It is always refreshing to see new product categories added to the list of stewardship initiatives being developed in Australia. Importantly, it is a sign that more manufacturers, retailers and service providers can see the broader environmental and social benefits of managing product-related impacts.
Consumer appetite for stewardship schemes that meet a clear need and are also equitable in their coverage nationwide, is strong and ever-increasing, but not always uncomplicated and adequately funded. Some are mature and meet community expectations, while others are nascent and in development.
A new product category being investigated for stewardship action in Australia is the child car safety seat. Not always associated with take-back and recycling programs, the majority of these seats go straight to landfill at end-of-life despite being highly recyclable. Over 90% of a typical child car safety seat contains materials that can be recovered and reprocessed when correctly dismantled. The category includes rear facing infant carriers and bases, forward facing seats and booster seats.
Roughly 1-1.4 million child car safety seats reach their end of life every year in Australia, with most sent to landfill. Despite at least 90 per cent of materials contained in a child car safety seat being recyclable, there are currently limited opportunities to recycle them in Australia.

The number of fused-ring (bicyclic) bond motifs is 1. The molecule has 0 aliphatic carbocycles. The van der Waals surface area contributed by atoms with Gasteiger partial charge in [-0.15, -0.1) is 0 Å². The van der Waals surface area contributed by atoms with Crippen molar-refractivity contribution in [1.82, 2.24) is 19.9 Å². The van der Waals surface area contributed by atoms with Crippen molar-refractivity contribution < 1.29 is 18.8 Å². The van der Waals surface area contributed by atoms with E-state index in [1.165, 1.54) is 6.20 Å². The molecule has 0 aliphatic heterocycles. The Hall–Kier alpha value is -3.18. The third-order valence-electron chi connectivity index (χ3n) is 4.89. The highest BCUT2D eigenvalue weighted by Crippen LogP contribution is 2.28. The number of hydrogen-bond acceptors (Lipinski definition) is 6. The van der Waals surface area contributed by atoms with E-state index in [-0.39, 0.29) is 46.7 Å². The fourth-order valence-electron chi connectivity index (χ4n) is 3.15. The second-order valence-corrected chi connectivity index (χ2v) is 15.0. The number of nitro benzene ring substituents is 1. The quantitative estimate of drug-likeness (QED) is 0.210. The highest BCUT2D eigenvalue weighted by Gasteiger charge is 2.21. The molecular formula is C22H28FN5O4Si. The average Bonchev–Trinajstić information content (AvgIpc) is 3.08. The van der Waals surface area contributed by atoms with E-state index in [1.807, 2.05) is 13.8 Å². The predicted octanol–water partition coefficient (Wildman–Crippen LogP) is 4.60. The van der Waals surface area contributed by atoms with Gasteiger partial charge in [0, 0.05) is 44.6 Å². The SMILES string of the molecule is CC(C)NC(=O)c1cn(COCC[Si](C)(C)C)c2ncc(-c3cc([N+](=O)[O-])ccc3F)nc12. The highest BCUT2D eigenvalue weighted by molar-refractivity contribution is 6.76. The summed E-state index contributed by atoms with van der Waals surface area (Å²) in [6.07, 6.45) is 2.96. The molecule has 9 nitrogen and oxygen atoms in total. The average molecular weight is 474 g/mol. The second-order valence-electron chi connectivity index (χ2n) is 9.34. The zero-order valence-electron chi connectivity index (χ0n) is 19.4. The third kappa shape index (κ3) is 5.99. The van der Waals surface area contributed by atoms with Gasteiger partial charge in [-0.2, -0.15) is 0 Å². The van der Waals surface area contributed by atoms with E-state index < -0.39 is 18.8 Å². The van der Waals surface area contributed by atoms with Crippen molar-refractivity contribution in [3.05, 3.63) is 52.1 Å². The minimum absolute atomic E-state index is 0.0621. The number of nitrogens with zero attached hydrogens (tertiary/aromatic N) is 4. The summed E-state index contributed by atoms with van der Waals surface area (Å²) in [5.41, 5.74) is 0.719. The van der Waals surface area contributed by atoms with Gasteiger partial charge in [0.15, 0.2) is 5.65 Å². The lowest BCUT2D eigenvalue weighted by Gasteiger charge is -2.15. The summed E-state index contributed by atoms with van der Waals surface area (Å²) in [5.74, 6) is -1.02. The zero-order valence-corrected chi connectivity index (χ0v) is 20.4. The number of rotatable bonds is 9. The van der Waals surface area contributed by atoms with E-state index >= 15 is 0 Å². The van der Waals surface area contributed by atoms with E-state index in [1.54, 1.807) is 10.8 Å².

During 2017, sustainability consultants Equilibrium developed and implemented child safety seat recycling trials in Victoria, New South Wales and Queensland. Several key stakeholders participated in the trial, which included close cooperation with seat manufacturers, automotive associations, local councils, recyclers and community groups.
The trial successfully explored collection issues and tested the feasibility of a product stewardship model to improve car seat recycling. Over 10 tonnes of seats were processed during the trial, with a recovery rate of 82 per cent.
Enthusiastic collaboration between stakeholders has been a key feature of how the trial has been designed and implemented. A strong partnership approach has also helped to maximise community engagement and raise broader awareness about the potential for a permanent program.
The trial program received funding and support from the Queensland and NSW governments (Waste Less Recycle More Initiative – NSW), Victorian Metropolitan Waste and Resource Recovery Group as well as major car seat brands including Dorel and InfaSecure, and automotive association representatives from RACV, NRMA, RAA and RACT. Kidsafe and various social enterprises have also been involved in the trial’s promotion and delivery.
For more information about the trial you can view this short video.
GlobalPSC members can download a detailed case study sheet with practical considerations from the Knowledge Base.
Text and materials provided by Equilibrium.